Back to class, tenuously, as states begin reopening schools

According to UNESCO data, Covid-19 affected nearly 72 crore children worldwide in September 2020. The situation has improved since then. However, studies have shown that school closures have a negative impact on children on multiple levels.

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When the pandemic struck in March last year, as many as 15 lakh schools were shuttered across India’s 28 states and eight union territories.

Regardless of online schooling wherever possible, the closures left 28.60 crore students physically away from pre-primary to upper secondary classes.

Now, at least nine states — Andhra Pradesh, Bihar, Chhattisgarh, Haryana, Madhya Pradesh, Maharashtra, Gujarat, Odisha and Punjab — have either re-opened their schools partially or are in the process to do so, news reports suggest.

PARTIAL REOPENING BEGINS

In most places, physical classes are being, or will be, carried out for 10-12 graders, with 50 per cent attendance. What it means is that students will be required to attend the schools every alternate day.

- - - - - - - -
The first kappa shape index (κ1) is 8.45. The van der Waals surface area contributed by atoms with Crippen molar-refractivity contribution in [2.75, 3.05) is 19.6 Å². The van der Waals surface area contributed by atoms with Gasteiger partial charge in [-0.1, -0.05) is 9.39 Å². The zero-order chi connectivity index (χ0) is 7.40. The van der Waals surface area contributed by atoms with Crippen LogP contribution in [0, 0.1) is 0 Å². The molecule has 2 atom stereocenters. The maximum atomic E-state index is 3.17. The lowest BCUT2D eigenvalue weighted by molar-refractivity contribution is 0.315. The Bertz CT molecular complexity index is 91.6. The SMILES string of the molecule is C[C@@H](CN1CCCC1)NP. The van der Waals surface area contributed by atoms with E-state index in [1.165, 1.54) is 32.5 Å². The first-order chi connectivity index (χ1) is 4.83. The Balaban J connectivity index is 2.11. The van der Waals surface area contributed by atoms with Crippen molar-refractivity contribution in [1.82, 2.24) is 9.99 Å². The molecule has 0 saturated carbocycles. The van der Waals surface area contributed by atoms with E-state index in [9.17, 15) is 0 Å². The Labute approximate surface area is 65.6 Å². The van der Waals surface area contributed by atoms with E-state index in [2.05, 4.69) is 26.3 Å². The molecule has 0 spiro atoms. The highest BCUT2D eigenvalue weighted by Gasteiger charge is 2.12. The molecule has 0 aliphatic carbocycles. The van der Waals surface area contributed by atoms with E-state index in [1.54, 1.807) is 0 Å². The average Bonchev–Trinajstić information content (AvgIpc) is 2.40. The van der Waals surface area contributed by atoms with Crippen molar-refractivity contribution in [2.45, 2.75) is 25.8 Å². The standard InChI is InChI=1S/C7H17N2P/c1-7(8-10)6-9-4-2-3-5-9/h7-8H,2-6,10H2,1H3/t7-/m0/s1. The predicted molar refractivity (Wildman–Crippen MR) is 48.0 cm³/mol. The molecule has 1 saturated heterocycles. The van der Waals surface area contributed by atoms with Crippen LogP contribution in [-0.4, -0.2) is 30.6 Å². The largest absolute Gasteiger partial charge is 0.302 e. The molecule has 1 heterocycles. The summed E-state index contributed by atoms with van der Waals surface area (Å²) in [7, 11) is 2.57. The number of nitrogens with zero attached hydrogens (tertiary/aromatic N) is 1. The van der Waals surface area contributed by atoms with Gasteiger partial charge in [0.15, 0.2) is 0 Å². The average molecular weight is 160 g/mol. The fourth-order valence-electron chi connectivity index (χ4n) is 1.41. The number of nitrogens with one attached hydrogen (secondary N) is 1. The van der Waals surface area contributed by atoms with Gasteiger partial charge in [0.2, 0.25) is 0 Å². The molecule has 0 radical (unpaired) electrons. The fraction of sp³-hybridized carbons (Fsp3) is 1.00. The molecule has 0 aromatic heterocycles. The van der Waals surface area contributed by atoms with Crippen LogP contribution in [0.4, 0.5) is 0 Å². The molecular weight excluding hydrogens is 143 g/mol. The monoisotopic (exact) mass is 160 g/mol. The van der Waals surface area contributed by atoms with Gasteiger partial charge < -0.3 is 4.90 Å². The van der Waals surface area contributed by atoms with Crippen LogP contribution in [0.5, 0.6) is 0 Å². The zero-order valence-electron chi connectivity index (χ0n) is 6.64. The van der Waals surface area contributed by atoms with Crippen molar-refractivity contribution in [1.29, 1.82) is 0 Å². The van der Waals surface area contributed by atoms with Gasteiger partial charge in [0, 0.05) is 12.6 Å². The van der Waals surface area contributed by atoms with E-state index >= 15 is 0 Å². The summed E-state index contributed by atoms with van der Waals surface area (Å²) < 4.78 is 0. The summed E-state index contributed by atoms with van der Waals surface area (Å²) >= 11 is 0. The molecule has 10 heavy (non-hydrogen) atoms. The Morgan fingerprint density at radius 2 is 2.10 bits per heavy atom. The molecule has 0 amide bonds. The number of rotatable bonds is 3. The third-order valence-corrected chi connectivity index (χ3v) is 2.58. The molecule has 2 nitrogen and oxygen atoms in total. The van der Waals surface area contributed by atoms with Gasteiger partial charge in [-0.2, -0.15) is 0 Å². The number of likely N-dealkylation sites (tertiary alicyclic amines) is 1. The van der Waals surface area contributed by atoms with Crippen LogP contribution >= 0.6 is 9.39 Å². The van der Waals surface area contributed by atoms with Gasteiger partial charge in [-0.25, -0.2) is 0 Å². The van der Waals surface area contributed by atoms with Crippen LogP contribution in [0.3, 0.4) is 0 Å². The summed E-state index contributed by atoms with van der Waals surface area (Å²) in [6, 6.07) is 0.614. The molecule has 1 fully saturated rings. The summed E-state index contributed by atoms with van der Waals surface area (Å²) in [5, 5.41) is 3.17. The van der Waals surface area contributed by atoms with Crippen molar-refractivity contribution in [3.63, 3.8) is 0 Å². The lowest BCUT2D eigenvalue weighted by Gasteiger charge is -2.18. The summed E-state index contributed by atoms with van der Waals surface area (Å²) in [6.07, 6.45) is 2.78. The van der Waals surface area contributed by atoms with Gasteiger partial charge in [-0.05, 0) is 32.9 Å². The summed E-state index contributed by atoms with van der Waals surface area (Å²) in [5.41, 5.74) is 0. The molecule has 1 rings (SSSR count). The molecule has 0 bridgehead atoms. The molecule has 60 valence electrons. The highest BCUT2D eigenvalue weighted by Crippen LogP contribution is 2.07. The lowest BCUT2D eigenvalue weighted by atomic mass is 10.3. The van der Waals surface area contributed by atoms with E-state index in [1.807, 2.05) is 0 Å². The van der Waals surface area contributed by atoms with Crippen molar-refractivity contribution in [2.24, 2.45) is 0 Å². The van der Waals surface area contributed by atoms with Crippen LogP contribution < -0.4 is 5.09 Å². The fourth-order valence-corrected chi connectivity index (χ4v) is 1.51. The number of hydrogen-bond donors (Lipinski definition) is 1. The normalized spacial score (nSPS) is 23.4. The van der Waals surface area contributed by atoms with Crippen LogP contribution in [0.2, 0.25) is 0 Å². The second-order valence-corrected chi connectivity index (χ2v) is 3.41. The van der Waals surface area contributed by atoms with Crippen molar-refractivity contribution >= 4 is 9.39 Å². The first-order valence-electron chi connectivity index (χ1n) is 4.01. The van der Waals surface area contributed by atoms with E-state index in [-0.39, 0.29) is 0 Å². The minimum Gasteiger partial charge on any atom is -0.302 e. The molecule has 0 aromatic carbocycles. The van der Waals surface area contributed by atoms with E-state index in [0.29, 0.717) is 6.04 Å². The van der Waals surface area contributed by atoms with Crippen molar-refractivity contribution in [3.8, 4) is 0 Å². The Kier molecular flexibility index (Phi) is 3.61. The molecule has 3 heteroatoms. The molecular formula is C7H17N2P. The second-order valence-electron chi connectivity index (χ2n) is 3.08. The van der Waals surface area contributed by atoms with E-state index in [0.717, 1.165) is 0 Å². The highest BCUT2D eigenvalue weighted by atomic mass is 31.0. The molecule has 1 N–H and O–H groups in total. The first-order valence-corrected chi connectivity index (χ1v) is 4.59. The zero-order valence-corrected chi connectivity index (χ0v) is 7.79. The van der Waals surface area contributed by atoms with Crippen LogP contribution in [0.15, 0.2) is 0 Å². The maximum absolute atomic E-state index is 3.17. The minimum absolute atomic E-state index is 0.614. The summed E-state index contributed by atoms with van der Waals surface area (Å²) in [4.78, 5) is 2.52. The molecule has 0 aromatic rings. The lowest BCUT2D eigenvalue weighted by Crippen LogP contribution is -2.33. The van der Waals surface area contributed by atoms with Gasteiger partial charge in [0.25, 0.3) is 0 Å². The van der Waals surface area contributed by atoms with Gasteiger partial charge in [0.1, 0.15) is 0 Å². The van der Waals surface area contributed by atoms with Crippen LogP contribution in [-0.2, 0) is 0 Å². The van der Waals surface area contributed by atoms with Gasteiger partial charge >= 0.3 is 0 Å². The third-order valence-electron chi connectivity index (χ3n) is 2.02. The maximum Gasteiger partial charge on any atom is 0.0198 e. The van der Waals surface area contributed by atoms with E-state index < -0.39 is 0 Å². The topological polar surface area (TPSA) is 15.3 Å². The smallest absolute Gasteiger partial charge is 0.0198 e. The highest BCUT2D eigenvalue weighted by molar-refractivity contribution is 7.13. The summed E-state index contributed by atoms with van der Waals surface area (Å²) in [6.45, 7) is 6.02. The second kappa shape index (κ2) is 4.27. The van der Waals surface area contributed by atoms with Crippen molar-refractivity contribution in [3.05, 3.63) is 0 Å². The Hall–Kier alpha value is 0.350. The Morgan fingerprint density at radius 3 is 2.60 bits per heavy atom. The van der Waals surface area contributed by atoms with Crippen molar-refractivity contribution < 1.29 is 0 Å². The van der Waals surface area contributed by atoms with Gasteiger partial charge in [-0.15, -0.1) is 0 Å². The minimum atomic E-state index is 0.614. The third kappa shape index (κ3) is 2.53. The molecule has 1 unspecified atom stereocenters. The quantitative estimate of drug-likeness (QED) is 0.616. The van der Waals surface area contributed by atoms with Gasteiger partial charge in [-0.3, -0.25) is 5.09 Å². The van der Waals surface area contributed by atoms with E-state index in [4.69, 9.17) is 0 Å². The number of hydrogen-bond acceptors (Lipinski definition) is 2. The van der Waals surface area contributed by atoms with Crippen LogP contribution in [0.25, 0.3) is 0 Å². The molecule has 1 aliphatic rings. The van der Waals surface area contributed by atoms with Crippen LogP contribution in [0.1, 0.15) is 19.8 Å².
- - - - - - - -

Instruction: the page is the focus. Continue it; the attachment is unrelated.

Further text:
In Bihar and Gujarat, schools have reopened from July 12 and July 15 respectively for physical classes. The Maharashtra government has resumed conventional schooling for 8-12 graders from July 15 on locations where not a single case of Covid-19 has been reported in the last one month.

Punjab and Odisha plan to reopen schools from July 26 for 10-12 graders with certain riders.

ONLINE CLASSES NOT AS EFFECTIVE AS PHYSICAL SCHOOLING?

School closures have been a common feature all over the world during the pandemic.

UNESCO, the education arm of the United Nations, has reported that at the peak of the outbreak in September 2020, nearly 72 crore children were impacted worldwide.

The situation has since improved. But studies show school closures adversely impact children at various levels.

According to UNESCO, “schooling provides essential learning, and when schools close, children and youth are deprived of opportunities for growth and development. The disadvantages are disproportionate for underprivileged learners who tend to have fewer educational opportunities beyond school.”

UNESCO found that longer closures lead to rising dropout rates as “economic shocks place pressure on children to work and generate income for financially distressed families.”

The full re-opening of schools in all states will largely depend on the vaccination drive. But the emergence of new variants of Covid-19 remains a cause of concern.

Source – IndiaToday